Creating a body corporate under the Associations Incorporation’s Act had particular value whenever a local congregation decided to become a “central mission”. In such cases, the local property which was a crucial asset for the emerging mission was controlled by trustees appointed for life under the “Methodist Model Deed”. Trustees at times lacked vision and their ideas were far removed from the plans conceived by the charismatic ministers who pioneered South Australia’s central missions.

When Rev. Arthur Strange took up his appointment at the Archer Street Church in North Adelaide, the congregation had dwindled in size and the trustees were few in number and elderly. Nor was there much scope for injecting forward thinking people by way of new trustees. At that time the   trustees held not just the Archer Street Church but also the former Wellington Square Church (now a TV Studio) with a small group of adjoining cottages together with the Archer Street manse on a double block, just off of Le Fevre Terrace.

While some new initiatives at North Adelaide occurred under the existing Trust system, incorporation opened up a new world of possibilities. When established, the board included new people from outside of the local congregation, such as Sir Shirley Jeffries and Mr. Gordon Brown, who were influential lay leaders in the Conference and prominent in the community.

The advantages of flexibility and autonomy made possible with incorporation are illustrated in the move towards the aged care program at North Adelaide. Strange asked for his Board’s approval to purchase the property known as “Westering” as the first stage of the new venture.    At the time, he did not have the purchase price in hand. The Board asked “Will you be able to raise the money?” When he said “Yes”, approval to go ahead was given. And the money was raised!


Over the years the Conference found incorporation to be a useful tool whenever it became convinced that a new initiative was required. By this means the Memorial Hospital, Resthaven, Epworth Building and the Book Depot, Lincoln College and Westminster School were all brought into being. In each case very little money was available to seed the new venture, and each involved considerable commercial risks. By means of incorporation, each entity became a legal body corporate, with its own specialised Board drawn from the wider church and community. Having their own legal status enabled these fledgling institutions to deal directly with banks and other commercial groups.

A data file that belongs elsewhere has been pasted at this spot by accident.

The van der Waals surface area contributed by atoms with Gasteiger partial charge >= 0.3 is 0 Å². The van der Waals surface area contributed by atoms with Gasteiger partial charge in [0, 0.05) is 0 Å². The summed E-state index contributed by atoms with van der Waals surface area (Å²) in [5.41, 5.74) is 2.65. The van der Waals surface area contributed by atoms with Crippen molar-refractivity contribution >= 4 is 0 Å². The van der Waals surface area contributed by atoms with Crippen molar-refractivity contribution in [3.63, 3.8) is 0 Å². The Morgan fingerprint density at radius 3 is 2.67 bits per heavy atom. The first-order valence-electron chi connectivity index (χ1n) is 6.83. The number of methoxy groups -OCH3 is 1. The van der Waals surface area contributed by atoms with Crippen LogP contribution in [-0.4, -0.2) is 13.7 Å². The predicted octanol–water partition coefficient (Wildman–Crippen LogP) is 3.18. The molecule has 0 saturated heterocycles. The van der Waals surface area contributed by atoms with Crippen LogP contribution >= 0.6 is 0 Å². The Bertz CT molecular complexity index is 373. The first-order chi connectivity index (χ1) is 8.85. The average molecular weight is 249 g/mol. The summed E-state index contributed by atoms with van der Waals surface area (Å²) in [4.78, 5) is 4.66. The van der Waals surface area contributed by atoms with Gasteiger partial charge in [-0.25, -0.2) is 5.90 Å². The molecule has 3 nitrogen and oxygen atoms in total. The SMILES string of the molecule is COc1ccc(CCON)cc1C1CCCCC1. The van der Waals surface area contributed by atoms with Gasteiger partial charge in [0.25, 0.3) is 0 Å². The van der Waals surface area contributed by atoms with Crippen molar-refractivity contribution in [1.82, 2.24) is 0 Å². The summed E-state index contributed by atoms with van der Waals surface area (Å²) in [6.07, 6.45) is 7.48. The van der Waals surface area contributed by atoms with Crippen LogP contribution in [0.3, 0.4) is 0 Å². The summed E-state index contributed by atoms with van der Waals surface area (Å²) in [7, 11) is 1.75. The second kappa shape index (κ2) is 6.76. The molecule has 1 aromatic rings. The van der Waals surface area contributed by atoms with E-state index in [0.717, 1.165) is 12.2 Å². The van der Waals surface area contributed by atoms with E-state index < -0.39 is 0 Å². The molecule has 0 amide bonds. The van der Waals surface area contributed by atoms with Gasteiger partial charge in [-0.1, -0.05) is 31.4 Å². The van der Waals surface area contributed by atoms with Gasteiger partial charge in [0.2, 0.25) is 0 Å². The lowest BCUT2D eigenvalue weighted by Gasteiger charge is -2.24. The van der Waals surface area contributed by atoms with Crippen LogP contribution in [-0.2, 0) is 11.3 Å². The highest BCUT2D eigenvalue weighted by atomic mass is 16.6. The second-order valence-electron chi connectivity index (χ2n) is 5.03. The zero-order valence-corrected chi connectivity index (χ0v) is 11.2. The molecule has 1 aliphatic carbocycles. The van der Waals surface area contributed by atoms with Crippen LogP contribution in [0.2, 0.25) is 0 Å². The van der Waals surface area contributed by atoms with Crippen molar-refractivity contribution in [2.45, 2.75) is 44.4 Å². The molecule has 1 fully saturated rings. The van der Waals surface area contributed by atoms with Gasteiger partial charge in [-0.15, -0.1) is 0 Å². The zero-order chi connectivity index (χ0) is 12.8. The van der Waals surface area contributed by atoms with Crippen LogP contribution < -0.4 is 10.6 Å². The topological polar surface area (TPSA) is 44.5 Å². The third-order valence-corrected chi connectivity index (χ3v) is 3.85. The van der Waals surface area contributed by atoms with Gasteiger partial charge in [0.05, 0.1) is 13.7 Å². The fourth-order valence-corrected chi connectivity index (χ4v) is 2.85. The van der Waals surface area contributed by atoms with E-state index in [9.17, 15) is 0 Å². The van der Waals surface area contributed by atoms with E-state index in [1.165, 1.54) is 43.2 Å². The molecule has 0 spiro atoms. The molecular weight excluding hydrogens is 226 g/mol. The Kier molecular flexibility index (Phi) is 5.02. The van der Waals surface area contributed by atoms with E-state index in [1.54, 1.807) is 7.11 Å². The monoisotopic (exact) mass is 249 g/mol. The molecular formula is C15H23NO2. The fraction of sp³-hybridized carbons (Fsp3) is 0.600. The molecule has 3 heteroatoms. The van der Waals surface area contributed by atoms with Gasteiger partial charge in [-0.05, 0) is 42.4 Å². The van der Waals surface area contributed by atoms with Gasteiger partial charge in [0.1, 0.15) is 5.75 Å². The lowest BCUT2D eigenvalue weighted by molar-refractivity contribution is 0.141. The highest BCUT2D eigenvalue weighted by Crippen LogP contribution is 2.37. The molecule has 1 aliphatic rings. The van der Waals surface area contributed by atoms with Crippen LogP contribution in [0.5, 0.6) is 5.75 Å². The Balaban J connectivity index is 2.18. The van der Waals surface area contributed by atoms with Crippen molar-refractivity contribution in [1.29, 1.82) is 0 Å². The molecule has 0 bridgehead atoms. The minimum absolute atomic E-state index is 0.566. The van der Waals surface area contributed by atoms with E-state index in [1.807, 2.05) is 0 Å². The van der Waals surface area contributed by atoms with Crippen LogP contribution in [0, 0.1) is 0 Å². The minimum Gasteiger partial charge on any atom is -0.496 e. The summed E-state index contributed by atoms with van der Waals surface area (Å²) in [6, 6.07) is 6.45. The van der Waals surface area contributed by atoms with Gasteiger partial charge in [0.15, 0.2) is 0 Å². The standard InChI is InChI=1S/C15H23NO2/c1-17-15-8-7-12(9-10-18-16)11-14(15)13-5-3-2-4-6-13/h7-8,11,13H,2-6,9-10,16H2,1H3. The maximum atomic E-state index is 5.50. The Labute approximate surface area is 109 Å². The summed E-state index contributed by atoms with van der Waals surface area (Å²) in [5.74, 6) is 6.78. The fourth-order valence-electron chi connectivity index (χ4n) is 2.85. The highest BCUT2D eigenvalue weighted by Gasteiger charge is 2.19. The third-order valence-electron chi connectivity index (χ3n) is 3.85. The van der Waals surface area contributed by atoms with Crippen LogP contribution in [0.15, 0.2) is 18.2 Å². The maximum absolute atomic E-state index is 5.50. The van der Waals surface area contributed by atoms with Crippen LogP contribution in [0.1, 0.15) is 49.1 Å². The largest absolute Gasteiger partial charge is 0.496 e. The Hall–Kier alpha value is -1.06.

From time to time, incorporated bodies have embarked upon projects which required the borrowing of substantial sums of money. Where the lending body required additional security for a loan, the Standing Committee (or later the Council of Synod) took the step of providing a “letter of comfort”. Those organizations which controlled substantial funds could do almost anything provided there was no major conflict with church values. They also enjoyed the advantage of not having to obtain    Conference/Synod approval for building proposals.

The Presbyterian Church used incorporation in the establishment of St. Andrew’s Hospital. Also a number of their local churches were incorporated, while others were vested in the Presbyterian Trusts Corporation, a body set up by Act of Parliament.

Some time prior to the inauguration of the Uniting Church, the Methodist Church had secured the passage of legislation setting up the Methodist Church Property Trust. In place of trustees appointed for life, property committees were appointed for a term and the “inbuilt conservatism” of the trust system was significantly modified.